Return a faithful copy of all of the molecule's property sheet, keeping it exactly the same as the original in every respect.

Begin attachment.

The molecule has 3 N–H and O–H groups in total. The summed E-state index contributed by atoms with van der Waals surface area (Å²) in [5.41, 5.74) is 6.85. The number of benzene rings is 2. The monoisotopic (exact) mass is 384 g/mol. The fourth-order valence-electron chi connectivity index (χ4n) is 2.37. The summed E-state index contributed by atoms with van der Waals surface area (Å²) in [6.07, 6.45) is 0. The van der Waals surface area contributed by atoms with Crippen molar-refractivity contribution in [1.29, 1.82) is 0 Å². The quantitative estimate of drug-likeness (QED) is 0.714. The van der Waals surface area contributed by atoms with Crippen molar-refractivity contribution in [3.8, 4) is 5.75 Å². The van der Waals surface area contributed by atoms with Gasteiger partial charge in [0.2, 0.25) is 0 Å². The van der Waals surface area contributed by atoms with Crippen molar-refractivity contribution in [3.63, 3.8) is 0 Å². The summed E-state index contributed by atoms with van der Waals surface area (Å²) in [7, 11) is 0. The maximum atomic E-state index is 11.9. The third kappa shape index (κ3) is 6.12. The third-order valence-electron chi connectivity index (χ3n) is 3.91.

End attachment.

The molecule has 3 N–H and O–H groups in total. The summed E-state index contributed by atoms with van der Waals surface area (Å²) in [5.41, 5.74) is 6.85. The number of benzene rings is 2. The monoisotopic (exact) mass is 384 g/mol. The fourth-order valence-electron chi connectivity index (χ4n) is 2.37. The summed E-state index contributed by atoms with van der Waals surface area (Å²) in [6.07, 6.45) is 0. The van der Waals surface area contributed by atoms with Crippen molar-refractivity contribution in [1.29, 1.82) is 0 Å². The quantitative estimate of drug-likeness (QED) is 0.714. The van der Waals surface area contributed by atoms with Crippen molar-refractivity contribution in [3.8, 4) is 5.75 Å². The van der Waals surface area contributed by atoms with Gasteiger partial charge in [0.2, 0.25) is 0 Å². The van der Waals surface area contributed by atoms with Crippen molar-refractivity contribution in [3.63, 3.8) is 0 Å². The summed E-state index contributed by atoms with van der Waals surface area (Å²) in [7, 11) is 0. The maximum atomic E-state index is 11.9. The third kappa shape index (κ3) is 6.12. The third-order valence-electron chi connectivity index (χ3n) is 3.91.